Stage left, there’s a piano (keyboard). Stage right, a (video of) roaring fire. Under the watchful gaze of a silent live Santa (Devon Granmo) and some animatronic Dickensian carolers, Bri Pruett and David Saffert sing carols cabaret-style, between which various comedians perform comedy/storytelling sets. Sean Jordan weighs the relative merits of visiting family versus … not. Barbara Holm cracks wise about eating disorders. David Mascorro shares uniquely Mexican-American Christmas memories, and Lucia Fasano even sings a mandolin-accompanied original, “Indoorsman,” about moving to the Northwest but not really wanting to experience nature. Last weekend, Stephanie Cordell sang a Christmas tune in mingled English and Pig Latin; this weekend Christian Ricketts will join the comedy roster and James Luster will impersonate Elvis.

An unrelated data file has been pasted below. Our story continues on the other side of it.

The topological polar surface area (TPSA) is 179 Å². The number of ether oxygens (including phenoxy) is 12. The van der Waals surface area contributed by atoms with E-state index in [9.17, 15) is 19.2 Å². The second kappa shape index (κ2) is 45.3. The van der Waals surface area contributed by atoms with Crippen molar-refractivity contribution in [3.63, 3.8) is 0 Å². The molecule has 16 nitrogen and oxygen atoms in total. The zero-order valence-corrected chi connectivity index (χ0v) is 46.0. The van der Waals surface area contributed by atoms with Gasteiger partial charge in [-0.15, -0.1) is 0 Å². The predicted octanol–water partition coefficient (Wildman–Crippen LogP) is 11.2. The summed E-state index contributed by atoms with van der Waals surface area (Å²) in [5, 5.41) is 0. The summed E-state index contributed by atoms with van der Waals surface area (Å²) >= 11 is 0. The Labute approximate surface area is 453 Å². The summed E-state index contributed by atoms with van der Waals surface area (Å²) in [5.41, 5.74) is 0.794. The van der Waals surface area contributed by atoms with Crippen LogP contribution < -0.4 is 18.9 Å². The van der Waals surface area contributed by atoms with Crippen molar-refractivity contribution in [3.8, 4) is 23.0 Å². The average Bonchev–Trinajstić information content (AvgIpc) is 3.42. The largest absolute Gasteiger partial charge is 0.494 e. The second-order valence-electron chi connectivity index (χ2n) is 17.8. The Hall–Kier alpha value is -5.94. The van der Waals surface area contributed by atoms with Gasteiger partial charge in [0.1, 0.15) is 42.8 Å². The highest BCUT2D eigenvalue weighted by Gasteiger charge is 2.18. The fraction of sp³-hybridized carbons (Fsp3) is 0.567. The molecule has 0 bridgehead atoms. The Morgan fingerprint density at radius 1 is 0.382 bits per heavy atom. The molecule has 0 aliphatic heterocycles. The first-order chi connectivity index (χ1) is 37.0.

The name “Holiday Thing” serves as a hint that this event isn’t as much of a “show” as many A/A titles. It’s looser and simpler, less demanding of both audience and cast. Saffert and Pruett are playful and relaxed, as if hanging out in the theater after hours. Sure, they’re putting on a show, but they’re not sweating every note or cue. With its cheery but casual tone, “Thing” may sell new visitors on A/A’s charisma, but not their typical level of polish. It’s more of a mid-season breather for fans and insiders who crave some familial warm fuzzies and a slice of gleeful Christmas cheese.


A. L. Adams also writes the monthly column Art Walkin’  for  The Portland Mercury, and is  former arts editor of Portland Monthly Magazine. Read more from Adams: Oregon ArtsWatch | The Portland Mercury